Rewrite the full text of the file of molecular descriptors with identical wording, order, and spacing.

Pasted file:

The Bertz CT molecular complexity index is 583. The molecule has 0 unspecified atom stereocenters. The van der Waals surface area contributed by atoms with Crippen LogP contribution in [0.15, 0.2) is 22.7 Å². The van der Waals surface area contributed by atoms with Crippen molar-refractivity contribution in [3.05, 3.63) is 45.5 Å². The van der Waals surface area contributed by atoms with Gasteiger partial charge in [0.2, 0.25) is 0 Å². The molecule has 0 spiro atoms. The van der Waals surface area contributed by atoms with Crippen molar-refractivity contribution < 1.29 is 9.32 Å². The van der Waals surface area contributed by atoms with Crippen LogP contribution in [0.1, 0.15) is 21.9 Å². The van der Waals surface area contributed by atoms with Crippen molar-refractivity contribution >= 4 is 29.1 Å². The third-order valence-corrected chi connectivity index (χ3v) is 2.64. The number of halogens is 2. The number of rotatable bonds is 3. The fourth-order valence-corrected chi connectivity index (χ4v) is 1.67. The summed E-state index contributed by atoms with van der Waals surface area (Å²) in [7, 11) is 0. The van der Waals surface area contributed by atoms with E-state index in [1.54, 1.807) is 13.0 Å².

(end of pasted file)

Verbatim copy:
The Bertz CT molecular complexity index is 583. The molecule has 0 unspecified atom stereocenters. The van der Waals surface area contributed by atoms with Crippen LogP contribution in [0.15, 0.2) is 22.7 Å². The van der Waals surface area contributed by atoms with Crippen molar-refractivity contribution in [3.05, 3.63) is 45.5 Å². The van der Waals surface area contributed by atoms with Gasteiger partial charge in [0.2, 0.25) is 0 Å². The molecule has 0 spiro atoms. The van der Waals surface area contributed by atoms with Crippen molar-refractivity contribution < 1.29 is 9.32 Å². The van der Waals surface area contributed by atoms with Crippen LogP contribution in [0.1, 0.15) is 21.9 Å². The van der Waals surface area contributed by atoms with Crippen molar-refractivity contribution >= 4 is 29.1 Å². The third-order valence-corrected chi connectivity index (χ3v) is 2.64. The number of halogens is 2. The number of rotatable bonds is 3. The fourth-order valence-corrected chi connectivity index (χ4v) is 1.67. The summed E-state index contributed by atoms with van der Waals surface area (Å²) in [7, 11) is 0. The van der Waals surface area contributed by atoms with E-state index in [1.54, 1.807) is 13.0 Å².